Rail transportation networks can be disrupted from volcanic ashfall due to poor visibility, mechanical impacts and health hazards for train crews and passengers. Moving trains will also stir up fallen ash, which can affect train operations and residents living near railway tracks.


  • Fine ash can enter engines and cause increased wear on all moving parts and blockage of air filters.
  • Track switches may be clogged by fallen ash
  • Fallen ash on rail lines may reduce traction
  • Electric power trains may experience flashover (short-circuiting) on their overhead power lines following ash accumulation and light rain.
  • Electronic signal equipment may also experience flashover of signal equipment.

Temporary shutdown

The potential impacts (listed above) can result in the temporary shutdown of rail services or the delay in normal schedules. For example, ten trains in western Montana (USA) were shut down for nearly a day because of 1-2 mm of ashfall resulting from the eruption of Mount St. Helens volcano, 625 km (388 mi) to the west. The rail services were back to normal operations within 3 days.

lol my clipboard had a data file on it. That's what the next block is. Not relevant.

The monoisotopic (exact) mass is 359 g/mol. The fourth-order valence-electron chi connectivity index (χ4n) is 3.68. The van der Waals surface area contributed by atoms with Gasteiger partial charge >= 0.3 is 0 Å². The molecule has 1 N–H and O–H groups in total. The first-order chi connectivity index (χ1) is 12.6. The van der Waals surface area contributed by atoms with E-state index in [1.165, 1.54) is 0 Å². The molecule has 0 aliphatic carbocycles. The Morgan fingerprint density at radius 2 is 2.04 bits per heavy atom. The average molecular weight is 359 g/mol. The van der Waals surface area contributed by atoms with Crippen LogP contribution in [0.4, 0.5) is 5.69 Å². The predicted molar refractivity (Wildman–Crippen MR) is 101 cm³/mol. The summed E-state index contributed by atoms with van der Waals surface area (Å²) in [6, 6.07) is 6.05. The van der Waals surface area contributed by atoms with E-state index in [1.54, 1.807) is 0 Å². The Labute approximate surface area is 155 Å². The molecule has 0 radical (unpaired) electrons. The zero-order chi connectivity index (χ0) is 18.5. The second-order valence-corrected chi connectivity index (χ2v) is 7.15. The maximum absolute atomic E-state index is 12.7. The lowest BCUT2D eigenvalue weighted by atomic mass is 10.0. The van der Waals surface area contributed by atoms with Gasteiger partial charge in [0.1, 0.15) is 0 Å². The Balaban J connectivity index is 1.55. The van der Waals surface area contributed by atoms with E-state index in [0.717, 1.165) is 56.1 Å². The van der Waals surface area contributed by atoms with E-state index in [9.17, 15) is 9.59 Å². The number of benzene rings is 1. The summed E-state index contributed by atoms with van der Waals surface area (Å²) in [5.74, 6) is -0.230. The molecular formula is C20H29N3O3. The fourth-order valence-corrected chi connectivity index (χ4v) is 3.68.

Following the 2011 Shinmoedake eruption in Japan, the rail network was affected by mechanical failures of the track switches due to tephra build up. The loss of electrical communication contact between the wheels and the track, which occurs at any tephra coverage, results in emergency shutdown of the network until clean up can be undertaken. This resulted in disruptions for up to 8 days following the eruption on various parts of the 146 km (91 mi) affected network.